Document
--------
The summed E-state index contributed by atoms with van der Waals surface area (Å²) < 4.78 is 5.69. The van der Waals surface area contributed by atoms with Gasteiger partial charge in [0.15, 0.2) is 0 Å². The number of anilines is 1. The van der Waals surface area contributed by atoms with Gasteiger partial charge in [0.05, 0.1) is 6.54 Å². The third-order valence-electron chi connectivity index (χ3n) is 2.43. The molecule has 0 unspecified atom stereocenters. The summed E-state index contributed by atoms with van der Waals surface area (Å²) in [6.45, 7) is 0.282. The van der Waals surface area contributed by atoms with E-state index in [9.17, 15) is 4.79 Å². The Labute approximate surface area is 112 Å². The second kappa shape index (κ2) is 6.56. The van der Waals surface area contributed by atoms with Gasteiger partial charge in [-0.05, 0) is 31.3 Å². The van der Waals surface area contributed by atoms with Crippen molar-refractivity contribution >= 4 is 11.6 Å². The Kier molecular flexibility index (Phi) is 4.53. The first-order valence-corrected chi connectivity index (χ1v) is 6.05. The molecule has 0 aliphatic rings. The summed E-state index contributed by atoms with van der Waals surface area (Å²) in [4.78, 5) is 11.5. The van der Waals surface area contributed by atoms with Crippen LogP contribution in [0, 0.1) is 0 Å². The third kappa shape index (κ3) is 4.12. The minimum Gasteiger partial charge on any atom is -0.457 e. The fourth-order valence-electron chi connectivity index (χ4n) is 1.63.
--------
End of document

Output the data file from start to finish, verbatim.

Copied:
The summed E-state index contributed by atoms with van der Waals surface area (Å²) < 4.78 is 5.69. The van der Waals surface area contributed by atoms with Gasteiger partial charge in [0.15, 0.2) is 0 Å². The number of anilines is 1. The van der Waals surface area contributed by atoms with Gasteiger partial charge in [0.05, 0.1) is 6.54 Å². The third-order valence-electron chi connectivity index (χ3n) is 2.43. The molecule has 0 unspecified atom stereocenters. The summed E-state index contributed by atoms with van der Waals surface area (Å²) in [6.45, 7) is 0.282. The van der Waals surface area contributed by atoms with E-state index in [9.17, 15) is 4.79 Å². The Labute approximate surface area is 112 Å². The second kappa shape index (κ2) is 6.56. The van der Waals surface area contributed by atoms with Gasteiger partial charge in [-0.05, 0) is 31.3 Å². The van der Waals surface area contributed by atoms with Crippen molar-refractivity contribution >= 4 is 11.6 Å². The Kier molecular flexibility index (Phi) is 4.53. The first-order valence-corrected chi connectivity index (χ1v) is 6.05. The molecule has 0 aliphatic rings. The summed E-state index contributed by atoms with van der Waals surface area (Å²) in [4.78, 5) is 11.5. The van der Waals surface area contributed by atoms with Crippen LogP contribution in [0, 0.1) is 0 Å². The third kappa shape index (κ3) is 4.12. The minimum Gasteiger partial charge on any atom is -0.457 e. The fourth-order valence-electron chi connectivity index (χ4n) is 1.63.